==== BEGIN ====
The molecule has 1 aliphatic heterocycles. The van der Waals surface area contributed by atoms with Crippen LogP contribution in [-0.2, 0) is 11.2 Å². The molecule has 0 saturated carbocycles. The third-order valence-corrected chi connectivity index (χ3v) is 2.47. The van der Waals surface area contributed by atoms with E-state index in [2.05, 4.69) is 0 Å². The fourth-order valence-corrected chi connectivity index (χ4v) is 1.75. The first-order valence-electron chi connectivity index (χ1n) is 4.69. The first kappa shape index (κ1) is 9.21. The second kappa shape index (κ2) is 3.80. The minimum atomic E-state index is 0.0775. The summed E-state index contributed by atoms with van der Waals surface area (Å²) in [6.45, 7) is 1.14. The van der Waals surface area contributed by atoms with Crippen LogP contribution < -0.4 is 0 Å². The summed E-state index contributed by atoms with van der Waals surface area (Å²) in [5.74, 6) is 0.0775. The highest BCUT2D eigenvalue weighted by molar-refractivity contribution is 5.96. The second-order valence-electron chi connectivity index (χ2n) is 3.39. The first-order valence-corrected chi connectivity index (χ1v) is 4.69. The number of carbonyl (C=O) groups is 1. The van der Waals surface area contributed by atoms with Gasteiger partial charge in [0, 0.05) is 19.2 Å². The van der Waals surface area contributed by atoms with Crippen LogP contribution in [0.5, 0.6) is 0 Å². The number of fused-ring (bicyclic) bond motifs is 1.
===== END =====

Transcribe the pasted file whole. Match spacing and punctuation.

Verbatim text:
The molecule has 1 aliphatic heterocycles. The van der Waals surface area contributed by atoms with Crippen LogP contribution in [-0.2, 0) is 11.2 Å². The molecule has 0 saturated carbocycles. The third-order valence-corrected chi connectivity index (χ3v) is 2.47. The van der Waals surface area contributed by atoms with E-state index in [2.05, 4.69) is 0 Å². The fourth-order valence-corrected chi connectivity index (χ4v) is 1.75. The first-order valence-electron chi connectivity index (χ1n) is 4.69. The first kappa shape index (κ1) is 9.21. The second kappa shape index (κ2) is 3.80. The minimum atomic E-state index is 0.0775. The summed E-state index contributed by atoms with van der Waals surface area (Å²) in [6.45, 7) is 1.14. The van der Waals surface area contributed by atoms with Crippen LogP contribution < -0.4 is 0 Å². The summed E-state index contributed by atoms with van der Waals surface area (Å²) in [5.74, 6) is 0.0775. The highest BCUT2D eigenvalue weighted by molar-refractivity contribution is 5.96. The second-order valence-electron chi connectivity index (χ2n) is 3.39. The first-order valence-corrected chi connectivity index (χ1v) is 4.69. The number of carbonyl (C=O) groups is 1. The van der Waals surface area contributed by atoms with Gasteiger partial charge in [0, 0.05) is 19.2 Å². The van der Waals surface area contributed by atoms with Crippen LogP contribution in [0.5, 0.6) is 0 Å². The number of fused-ring (bicyclic) bond motifs is 1.